Machiavelli’s piece from The Prince, sub-titled by LQ: The Importance of Being Deceptive, is insightful as always. “…princes who have achieved great things have been those who have given their word lightly, who have known how to trick men with their cunning, and who, in the end, have overcome those abiding by honest principles.” (P. 41) Words to live by, for Princes and Politicians I suppose.
Trump, Machiavelli, and next Goebbels. Someone had inertia in this section. The Propagandist of Hitler’s Third Reich. I feel my arm straightening and stiffening, not unlike Dr. Strangelove. I trust it is not a heart attack. “All practical politics depends on how persuasive it is to the people. It is no sign of wise leadership to acquaint the nation with hard facts overnight. Crises must be prepared for not only politically and economically but also psychologically. Here propaganda has its place.” “It may be good to have power based on weapons. It is better and longer lasting, however, to win and hold the heart of a people.” (p. 43/44) I’ve heard of religious, god-fearing people touting lengthy lists of Trump’s accomplishments. I suspect if I ask them about his not-so-small peccadilloes they will reply “FAKE NEWS!”.
Hannah Arendt’s 1951 extract on totalitarianism seems quite pertinent to today. Centralized government? We’re trying. Dictatorial? Aye, there’s the rub. Complete subservience to the state? By our apathy perhaps.
“The whole hierarchical structure of totalitarian movements … could be described in terms of a curiously varying mixture of gullibility and cynicism with which each member … is expected to react to the changing lying statements of the leaders and the central unchanging ideological fiction of the movement.” (p. 21)
“The totalitarian mass leaders based their propaganda on the correct psychological assumption that … one could make people believe the most fantastic statements one day, and trust that if the next day they were given irrefutable proof of their falsehood, …instead of deserting the leaders who had lied to them, they would protest that they had known all along that the statement was a lie and would admire the leaders for their superior tactical cleverness.” (p. 22)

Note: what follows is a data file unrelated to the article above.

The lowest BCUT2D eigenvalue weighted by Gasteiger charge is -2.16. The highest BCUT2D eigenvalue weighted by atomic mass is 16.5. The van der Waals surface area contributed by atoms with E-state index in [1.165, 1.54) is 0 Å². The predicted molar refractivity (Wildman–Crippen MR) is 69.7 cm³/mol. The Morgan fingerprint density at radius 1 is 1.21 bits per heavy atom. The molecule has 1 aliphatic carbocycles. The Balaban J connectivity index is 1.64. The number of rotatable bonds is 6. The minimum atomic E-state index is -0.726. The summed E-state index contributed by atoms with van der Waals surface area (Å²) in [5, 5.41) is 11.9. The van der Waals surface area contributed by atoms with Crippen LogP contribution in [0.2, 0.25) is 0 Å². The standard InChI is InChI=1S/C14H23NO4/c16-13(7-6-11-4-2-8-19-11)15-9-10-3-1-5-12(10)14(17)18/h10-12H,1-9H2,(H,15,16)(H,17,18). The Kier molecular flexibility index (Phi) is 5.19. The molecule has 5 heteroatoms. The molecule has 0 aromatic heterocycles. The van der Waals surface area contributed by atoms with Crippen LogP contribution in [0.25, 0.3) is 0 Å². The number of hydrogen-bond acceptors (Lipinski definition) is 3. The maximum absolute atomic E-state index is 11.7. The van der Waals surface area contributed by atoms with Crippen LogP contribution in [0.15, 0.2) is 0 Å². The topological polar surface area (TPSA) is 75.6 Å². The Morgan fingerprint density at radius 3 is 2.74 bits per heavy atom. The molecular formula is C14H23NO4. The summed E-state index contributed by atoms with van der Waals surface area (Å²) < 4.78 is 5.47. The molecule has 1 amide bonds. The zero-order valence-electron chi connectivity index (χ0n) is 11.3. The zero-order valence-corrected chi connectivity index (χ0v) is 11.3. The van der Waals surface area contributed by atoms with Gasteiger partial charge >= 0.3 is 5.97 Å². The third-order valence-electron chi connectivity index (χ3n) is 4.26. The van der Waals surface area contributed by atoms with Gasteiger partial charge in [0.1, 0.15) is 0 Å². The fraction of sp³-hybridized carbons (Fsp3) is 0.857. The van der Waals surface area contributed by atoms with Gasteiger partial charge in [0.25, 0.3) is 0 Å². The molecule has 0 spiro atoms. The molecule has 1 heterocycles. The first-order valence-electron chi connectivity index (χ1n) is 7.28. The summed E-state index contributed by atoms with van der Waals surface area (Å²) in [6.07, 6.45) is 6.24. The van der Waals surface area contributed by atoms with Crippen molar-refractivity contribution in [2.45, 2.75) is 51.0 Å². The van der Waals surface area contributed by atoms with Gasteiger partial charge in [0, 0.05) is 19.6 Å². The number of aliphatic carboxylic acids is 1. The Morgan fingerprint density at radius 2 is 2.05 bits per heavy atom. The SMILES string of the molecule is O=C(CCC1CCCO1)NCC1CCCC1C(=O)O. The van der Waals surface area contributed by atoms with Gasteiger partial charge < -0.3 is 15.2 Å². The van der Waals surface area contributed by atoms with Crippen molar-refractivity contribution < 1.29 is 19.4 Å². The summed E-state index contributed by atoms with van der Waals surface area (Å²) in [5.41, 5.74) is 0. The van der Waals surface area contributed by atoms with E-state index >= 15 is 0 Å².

Sadly familiar I’d say.
The four full essays at the end, all by contemporary, living authors, reinforce the premise.
Amanda Robb’s analysis of Pizzagate (an armed man invades a pizza shop Dec. 2016 looking for a Hillary Clinton pedophile ring) shows the extent to which people will believe ANYTHING. I am not a Clintons fan, but seriously? The internet is truly the ozoned ether-net. Robb shows how people grasp at the thinnest filament of blather and drive it through sheer repetition into some remote, but fake, resemblance of reality.
Paul Maliszewski has a piece on the ‘people on the moon’ hoax of 1835. I found it noteworthy that he does not have a page on Wikipedia.
To summarize, perhaps we should refer to the quote prefacing Lewis Lapham’s Preamble, Advertisements For Reality:
“I really look with commiseration over the great body of my fellow citizens, who, reading newspapers, live and die in the belief that they have known something of what has been passing in the world in their time. –Thomas Jefferson (p. 3)
Read everything, believe nothing, make your own decisions and judgements. At least you will not be cattle.
6 thoughts on “Lapham’s Quarterly Special Issue: A History of FAKE NEWS”
Jefferson and Hamilton each used surrogates to smear the other. Jackson smeared Davy Crockett.
In more recent times “confirmation bias” has become the term to describe the tendency of people to believe anything that supports an opinion they already held — which is certainly the case with today’s politics on all sides.
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Love the comments from Neil Postman and Virginia Woolfe John…very amusing and true.